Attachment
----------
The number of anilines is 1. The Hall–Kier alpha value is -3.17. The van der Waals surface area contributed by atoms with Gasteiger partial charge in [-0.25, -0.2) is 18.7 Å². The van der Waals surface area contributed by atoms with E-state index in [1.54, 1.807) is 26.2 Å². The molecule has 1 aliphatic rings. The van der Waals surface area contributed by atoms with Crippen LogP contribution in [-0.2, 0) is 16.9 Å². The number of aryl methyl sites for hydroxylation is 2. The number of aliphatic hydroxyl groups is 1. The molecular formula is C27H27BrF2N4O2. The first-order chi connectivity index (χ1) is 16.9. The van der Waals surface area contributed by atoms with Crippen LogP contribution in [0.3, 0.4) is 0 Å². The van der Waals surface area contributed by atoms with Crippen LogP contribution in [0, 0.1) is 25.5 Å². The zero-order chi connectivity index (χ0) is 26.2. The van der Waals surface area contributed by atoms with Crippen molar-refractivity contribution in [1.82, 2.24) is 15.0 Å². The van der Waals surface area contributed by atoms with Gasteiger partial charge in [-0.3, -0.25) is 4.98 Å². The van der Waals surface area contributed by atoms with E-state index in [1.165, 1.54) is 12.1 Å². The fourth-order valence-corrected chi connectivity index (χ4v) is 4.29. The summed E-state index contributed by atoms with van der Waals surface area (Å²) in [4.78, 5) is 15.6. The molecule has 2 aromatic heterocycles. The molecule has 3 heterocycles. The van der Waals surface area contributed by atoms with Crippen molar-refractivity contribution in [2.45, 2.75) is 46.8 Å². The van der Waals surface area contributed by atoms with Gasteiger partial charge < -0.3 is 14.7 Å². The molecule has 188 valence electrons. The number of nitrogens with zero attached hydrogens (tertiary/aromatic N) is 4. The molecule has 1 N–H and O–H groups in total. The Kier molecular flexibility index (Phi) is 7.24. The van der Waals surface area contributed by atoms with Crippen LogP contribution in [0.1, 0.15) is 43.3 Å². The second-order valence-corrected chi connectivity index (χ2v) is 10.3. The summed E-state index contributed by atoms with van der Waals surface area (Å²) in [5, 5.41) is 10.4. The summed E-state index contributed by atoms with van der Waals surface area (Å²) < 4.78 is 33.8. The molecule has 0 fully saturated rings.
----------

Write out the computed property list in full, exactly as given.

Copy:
The number of anilines is 1. The Hall–Kier alpha value is -3.17. The van der Waals surface area contributed by atoms with Gasteiger partial charge in [-0.25, -0.2) is 18.7 Å². The van der Waals surface area contributed by atoms with E-state index in [1.54, 1.807) is 26.2 Å². The molecule has 1 aliphatic rings. The van der Waals surface area contributed by atoms with Crippen LogP contribution in [-0.2, 0) is 16.9 Å². The number of aryl methyl sites for hydroxylation is 2. The number of aliphatic hydroxyl groups is 1. The molecular formula is C27H27BrF2N4O2. The first-order chi connectivity index (χ1) is 16.9. The van der Waals surface area contributed by atoms with Crippen LogP contribution in [0.3, 0.4) is 0 Å². The van der Waals surface area contributed by atoms with Crippen LogP contribution in [0, 0.1) is 25.5 Å². The zero-order chi connectivity index (χ0) is 26.2. The van der Waals surface area contributed by atoms with Crippen molar-refractivity contribution in [1.82, 2.24) is 15.0 Å². The van der Waals surface area contributed by atoms with Gasteiger partial charge in [-0.3, -0.25) is 4.98 Å². The van der Waals surface area contributed by atoms with E-state index in [1.165, 1.54) is 12.1 Å². The fourth-order valence-corrected chi connectivity index (χ4v) is 4.29. The summed E-state index contributed by atoms with van der Waals surface area (Å²) in [4.78, 5) is 15.6. The molecule has 2 aromatic heterocycles. The molecule has 3 heterocycles. The van der Waals surface area contributed by atoms with Crippen molar-refractivity contribution in [2.45, 2.75) is 46.8 Å². The van der Waals surface area contributed by atoms with Gasteiger partial charge < -0.3 is 14.7 Å². The molecule has 188 valence electrons. The number of nitrogens with zero attached hydrogens (tertiary/aromatic N) is 4. The molecule has 1 N–H and O–H groups in total. The Kier molecular flexibility index (Phi) is 7.24. The van der Waals surface area contributed by atoms with Crippen LogP contribution in [0.1, 0.15) is 43.3 Å². The second-order valence-corrected chi connectivity index (χ2v) is 10.3. The summed E-state index contributed by atoms with van der Waals surface area (Å²) in [5, 5.41) is 10.4. The summed E-state index contributed by atoms with van der Waals surface area (Å²) < 4.78 is 33.8. The molecule has 0 fully saturated rings.